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Neurol Neurochir Pol. 2014 Jan-Feb;48(1):52-9. doi: 10.1016/j.pjnns.2013.03.002. Epub 2014 Jan 23.

Phantom phenomena and body scheme after limb amputation: a literature review.

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Institut Robert Merle d'Aubigné, Artificial Limb Centre (CRA - Centre de Reeducation et d'Appareillage), Valenton, France.
Department of Rehabilitation in Internal Diseases, University School of Physical Education, Krakow, Poland; The University Hospital, Krakow, Poland. Electronic address:
Institute of Physiotherapy, Faculty of Health Sciences, Jagiellonian University Collegium Medicum on School of Medicine, Krakow, Poland.
Faculty of Physical Education and Sport in Biala Podlaska, University School of Physical Education, Warsaw, Poland.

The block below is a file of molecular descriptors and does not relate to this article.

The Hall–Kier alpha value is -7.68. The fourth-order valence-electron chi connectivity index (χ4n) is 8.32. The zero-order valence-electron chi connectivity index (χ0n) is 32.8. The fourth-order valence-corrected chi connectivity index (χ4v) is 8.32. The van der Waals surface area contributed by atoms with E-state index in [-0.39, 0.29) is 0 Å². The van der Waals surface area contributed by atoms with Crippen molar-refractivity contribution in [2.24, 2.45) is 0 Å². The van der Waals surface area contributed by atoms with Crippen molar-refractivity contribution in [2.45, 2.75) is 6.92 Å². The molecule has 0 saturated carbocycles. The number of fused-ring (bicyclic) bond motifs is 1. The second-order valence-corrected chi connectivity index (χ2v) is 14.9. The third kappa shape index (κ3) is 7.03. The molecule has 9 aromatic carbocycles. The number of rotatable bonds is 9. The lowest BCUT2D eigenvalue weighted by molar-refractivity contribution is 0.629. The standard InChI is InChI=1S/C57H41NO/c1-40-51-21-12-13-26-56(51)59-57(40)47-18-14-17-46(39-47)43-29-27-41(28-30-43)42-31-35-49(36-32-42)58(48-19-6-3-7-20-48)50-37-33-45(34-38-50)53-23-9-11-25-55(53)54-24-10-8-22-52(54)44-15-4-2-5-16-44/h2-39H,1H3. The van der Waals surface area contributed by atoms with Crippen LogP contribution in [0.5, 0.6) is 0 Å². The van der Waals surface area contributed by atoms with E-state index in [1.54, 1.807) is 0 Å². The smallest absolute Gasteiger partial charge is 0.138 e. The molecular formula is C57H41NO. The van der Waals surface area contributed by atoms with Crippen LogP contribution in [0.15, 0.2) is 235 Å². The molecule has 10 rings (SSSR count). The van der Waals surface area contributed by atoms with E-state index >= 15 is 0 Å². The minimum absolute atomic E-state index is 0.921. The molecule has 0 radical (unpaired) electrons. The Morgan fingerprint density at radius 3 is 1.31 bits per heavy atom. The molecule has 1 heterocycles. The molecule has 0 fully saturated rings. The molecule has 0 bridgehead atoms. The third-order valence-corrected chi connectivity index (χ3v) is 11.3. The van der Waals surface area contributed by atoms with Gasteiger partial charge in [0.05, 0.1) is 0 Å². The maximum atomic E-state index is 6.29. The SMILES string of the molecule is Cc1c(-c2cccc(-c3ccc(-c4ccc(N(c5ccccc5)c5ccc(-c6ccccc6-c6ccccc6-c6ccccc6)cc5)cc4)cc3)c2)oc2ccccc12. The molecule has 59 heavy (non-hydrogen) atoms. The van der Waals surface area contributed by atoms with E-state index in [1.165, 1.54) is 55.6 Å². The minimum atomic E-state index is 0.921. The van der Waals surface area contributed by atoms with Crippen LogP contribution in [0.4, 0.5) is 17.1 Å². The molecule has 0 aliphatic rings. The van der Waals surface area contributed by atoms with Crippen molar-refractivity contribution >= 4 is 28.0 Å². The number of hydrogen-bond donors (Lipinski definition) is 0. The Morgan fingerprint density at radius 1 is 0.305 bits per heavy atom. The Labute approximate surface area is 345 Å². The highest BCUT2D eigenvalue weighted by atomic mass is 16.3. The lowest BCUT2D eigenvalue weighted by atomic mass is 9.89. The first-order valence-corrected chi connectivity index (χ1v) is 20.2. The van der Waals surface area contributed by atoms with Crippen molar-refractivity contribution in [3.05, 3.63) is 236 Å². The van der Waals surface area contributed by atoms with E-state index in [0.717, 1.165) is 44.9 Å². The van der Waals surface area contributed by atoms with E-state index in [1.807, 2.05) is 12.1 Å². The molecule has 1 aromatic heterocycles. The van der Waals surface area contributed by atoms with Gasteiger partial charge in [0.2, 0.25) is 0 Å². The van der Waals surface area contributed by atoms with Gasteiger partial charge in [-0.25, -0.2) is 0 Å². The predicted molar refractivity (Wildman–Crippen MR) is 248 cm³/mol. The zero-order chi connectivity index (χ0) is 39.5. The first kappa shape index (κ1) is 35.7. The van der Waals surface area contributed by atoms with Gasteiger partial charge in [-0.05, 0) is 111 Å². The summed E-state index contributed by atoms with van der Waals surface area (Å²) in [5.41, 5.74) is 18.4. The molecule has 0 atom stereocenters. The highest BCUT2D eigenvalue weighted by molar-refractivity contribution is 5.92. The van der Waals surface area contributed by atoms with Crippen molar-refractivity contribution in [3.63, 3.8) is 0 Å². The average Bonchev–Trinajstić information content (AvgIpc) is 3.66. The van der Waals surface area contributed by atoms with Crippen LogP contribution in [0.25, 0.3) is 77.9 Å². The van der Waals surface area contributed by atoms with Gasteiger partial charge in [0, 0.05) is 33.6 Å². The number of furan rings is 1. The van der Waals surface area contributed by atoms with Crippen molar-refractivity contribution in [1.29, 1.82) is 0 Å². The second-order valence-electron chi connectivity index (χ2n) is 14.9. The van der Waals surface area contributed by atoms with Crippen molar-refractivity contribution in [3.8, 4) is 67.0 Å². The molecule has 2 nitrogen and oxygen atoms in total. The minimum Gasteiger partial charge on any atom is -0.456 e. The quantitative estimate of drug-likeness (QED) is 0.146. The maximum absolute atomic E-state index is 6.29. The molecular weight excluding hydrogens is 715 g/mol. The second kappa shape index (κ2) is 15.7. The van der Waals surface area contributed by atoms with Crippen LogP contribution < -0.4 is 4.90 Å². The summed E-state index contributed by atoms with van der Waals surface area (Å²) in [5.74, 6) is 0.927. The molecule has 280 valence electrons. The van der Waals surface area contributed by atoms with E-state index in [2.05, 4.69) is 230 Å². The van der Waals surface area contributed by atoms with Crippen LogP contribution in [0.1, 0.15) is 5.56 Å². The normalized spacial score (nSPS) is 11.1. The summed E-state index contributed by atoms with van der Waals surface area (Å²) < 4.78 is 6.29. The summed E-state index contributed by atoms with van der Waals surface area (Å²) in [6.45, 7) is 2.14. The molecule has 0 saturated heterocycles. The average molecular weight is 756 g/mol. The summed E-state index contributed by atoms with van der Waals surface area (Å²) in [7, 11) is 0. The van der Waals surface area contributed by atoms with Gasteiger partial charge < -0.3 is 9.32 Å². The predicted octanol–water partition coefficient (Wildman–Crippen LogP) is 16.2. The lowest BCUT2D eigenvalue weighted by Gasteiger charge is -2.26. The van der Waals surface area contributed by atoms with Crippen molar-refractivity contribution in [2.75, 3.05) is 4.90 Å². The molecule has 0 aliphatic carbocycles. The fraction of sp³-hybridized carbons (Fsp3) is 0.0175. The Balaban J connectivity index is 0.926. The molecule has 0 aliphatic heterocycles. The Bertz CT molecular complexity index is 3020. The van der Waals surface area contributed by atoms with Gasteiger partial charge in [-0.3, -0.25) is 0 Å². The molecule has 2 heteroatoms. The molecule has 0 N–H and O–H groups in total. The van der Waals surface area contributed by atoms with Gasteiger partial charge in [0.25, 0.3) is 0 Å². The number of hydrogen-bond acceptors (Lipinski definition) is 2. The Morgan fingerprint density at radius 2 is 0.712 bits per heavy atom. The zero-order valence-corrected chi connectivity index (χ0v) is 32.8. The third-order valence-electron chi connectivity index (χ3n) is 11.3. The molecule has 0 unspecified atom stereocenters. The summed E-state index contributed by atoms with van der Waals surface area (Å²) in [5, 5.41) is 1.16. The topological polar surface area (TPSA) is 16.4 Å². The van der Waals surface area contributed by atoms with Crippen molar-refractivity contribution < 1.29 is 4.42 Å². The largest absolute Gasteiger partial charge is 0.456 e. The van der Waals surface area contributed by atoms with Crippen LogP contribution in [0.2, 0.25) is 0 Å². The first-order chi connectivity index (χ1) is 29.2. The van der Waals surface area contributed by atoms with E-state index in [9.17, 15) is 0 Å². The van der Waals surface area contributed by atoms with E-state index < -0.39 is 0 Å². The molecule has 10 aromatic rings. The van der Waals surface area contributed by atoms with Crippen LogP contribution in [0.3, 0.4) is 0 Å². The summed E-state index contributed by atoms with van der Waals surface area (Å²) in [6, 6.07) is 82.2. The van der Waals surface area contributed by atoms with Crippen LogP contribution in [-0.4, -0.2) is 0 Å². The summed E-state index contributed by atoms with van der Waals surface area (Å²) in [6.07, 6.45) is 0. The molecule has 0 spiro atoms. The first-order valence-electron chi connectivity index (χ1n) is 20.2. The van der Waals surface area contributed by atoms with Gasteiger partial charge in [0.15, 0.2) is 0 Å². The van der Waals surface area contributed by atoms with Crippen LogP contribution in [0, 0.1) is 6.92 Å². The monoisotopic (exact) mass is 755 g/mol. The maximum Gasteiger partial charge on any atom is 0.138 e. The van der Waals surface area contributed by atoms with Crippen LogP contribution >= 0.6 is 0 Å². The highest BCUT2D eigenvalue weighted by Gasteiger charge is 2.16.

Phantom phenomena are subject of various, often inconsistent, descriptions, and new concepts and treatment approaches emerge. The aim of the study is to describe contemporary terminology and developments in the field, and to share personal experience. A review of English and French language literature, published prior to 27th February, 2012, extracted from PubMed/MEDLINE,, GoogleScholar databases, and by hand searching of selected full text papers and textbooks with correspondence to personal clinical experience was performed. The terminology and classification of phantom phenomena sensations, relations between intensity and character of phantom pain to the etiology and level of amputations, as well as the influence of presence and intensity of pre-operative limb pain and post-operative stump pain on phantom phenomena are described. The benefits of mirror therapy and early introduction of prosthesis and applying functional prosthesis are also presented, with a glance at other conservative and surgical treatment approaches.


Body scheme; Phantom limb pain; Phantom limb sensation; Phantom phenomenon; Stump pain

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